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The End of Faking It in Silicon Valley

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Charlie Javice leaving federal court in Manhattan after being accused of falsifying customer data.

Taken together, the chorus of charges, convictions and sentences have created a feeling that the start-up world’s fast and loose fakery actually has consequences.

Credit: Lawrence Neumeister/Associated Press

Faking it is over. That's the feeling in Silicon Valley, along with some schadenfreude and a pinch of paranoia.

Not only has funding dried up for cash-burning start-ups over the last year, but now, fraud is also in the air, as investors scrutinize start-up claims more closely and a tech downturn reveals who has been taking the industry's "fake it till you make it" ethos too far.

Take what happened in the past two weeks: Charlie Javice, the founder of the financial aid start-up Frank, was arrested, accused of falsifying customer data. A jury found Rishi Shah, a co-founder of the advertising software start-up Outcome Health, guilty of defrauding customers and investors. And a judge ordered Elizabeth Holmes, the founder who defrauded investors at her blood testing start-up Theranos, to begin an 11-year prison sentence on April 27.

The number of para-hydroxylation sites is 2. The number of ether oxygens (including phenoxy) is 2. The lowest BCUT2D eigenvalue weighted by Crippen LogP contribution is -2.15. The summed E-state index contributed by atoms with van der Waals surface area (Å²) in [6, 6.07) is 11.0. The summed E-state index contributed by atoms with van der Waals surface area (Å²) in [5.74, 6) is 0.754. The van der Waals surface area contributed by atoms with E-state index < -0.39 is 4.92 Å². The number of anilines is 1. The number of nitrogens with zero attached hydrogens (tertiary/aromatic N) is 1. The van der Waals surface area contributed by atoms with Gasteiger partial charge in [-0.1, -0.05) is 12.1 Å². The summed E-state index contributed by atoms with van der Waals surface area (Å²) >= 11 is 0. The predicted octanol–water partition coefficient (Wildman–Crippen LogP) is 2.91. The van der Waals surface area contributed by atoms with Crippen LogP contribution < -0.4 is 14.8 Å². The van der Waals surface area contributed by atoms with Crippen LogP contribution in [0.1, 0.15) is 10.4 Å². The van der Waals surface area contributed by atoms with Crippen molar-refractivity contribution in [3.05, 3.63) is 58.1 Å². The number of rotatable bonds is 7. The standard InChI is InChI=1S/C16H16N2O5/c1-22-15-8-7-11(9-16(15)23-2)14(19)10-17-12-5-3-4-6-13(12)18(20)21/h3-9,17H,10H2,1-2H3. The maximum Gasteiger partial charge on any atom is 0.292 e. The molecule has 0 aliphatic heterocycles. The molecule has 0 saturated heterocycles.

Those developments follow the February arrests of Carlos Watson, the founder of Ozy Media, and Christopher Kirchner, the founder of software company Slync, both accused of defrauding investors. Still to come is the fraud trial of Manish Lachwani, a co-founder of the software start-up HeadSpin, set to begin in May, and that of Sam Bankman-Fried, the founder of the cryptocurrency exchange FTX, who faces 13 fraud charges later this year.

From The New York Times
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